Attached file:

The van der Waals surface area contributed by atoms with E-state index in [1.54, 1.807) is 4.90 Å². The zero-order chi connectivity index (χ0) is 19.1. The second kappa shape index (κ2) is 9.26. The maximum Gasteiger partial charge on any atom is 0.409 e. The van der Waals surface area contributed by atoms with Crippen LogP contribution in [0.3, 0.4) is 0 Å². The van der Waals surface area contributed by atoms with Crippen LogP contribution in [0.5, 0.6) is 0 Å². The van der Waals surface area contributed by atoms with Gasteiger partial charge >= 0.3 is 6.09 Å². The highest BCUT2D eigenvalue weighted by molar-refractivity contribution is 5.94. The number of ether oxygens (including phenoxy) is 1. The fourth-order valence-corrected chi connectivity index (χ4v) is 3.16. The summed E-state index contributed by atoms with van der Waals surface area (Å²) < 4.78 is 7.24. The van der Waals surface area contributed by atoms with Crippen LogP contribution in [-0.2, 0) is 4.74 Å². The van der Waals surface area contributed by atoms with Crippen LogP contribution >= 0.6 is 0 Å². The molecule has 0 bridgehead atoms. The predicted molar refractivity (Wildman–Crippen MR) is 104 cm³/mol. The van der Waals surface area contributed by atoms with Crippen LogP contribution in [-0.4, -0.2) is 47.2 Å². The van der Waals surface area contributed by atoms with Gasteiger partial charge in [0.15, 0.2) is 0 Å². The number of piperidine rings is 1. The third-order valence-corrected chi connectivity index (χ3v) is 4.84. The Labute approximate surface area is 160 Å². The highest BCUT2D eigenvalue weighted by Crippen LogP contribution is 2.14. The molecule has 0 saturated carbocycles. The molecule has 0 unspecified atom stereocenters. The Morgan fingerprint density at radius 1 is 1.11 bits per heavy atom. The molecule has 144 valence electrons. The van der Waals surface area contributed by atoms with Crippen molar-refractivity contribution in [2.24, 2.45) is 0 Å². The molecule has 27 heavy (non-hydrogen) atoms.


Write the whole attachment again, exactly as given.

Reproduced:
The van der Waals surface area contributed by atoms with E-state index in [1.54, 1.807) is 4.90 Å². The zero-order chi connectivity index (χ0) is 19.1. The second kappa shape index (κ2) is 9.26. The maximum Gasteiger partial charge on any atom is 0.409 e. The van der Waals surface area contributed by atoms with Crippen LogP contribution in [0.3, 0.4) is 0 Å². The van der Waals surface area contributed by atoms with Crippen LogP contribution in [0.5, 0.6) is 0 Å². The van der Waals surface area contributed by atoms with Gasteiger partial charge >= 0.3 is 6.09 Å². The highest BCUT2D eigenvalue weighted by molar-refractivity contribution is 5.94. The number of ether oxygens (including phenoxy) is 1. The fourth-order valence-corrected chi connectivity index (χ4v) is 3.16. The summed E-state index contributed by atoms with van der Waals surface area (Å²) < 4.78 is 7.24. The van der Waals surface area contributed by atoms with Crippen LogP contribution in [-0.2, 0) is 4.74 Å². The van der Waals surface area contributed by atoms with Crippen LogP contribution >= 0.6 is 0 Å². The molecule has 0 bridgehead atoms. The predicted molar refractivity (Wildman–Crippen MR) is 104 cm³/mol. The van der Waals surface area contributed by atoms with Crippen LogP contribution in [-0.4, -0.2) is 47.2 Å². The van der Waals surface area contributed by atoms with Gasteiger partial charge in [0.15, 0.2) is 0 Å². The number of piperidine rings is 1. The third-order valence-corrected chi connectivity index (χ3v) is 4.84. The Labute approximate surface area is 160 Å². The highest BCUT2D eigenvalue weighted by Crippen LogP contribution is 2.14. The molecule has 0 saturated carbocycles. The molecule has 0 unspecified atom stereocenters. The Morgan fingerprint density at radius 1 is 1.11 bits per heavy atom. The molecule has 144 valence electrons. The van der Waals surface area contributed by atoms with Crippen molar-refractivity contribution in [2.24, 2.45) is 0 Å². The molecule has 27 heavy (non-hydrogen) atoms.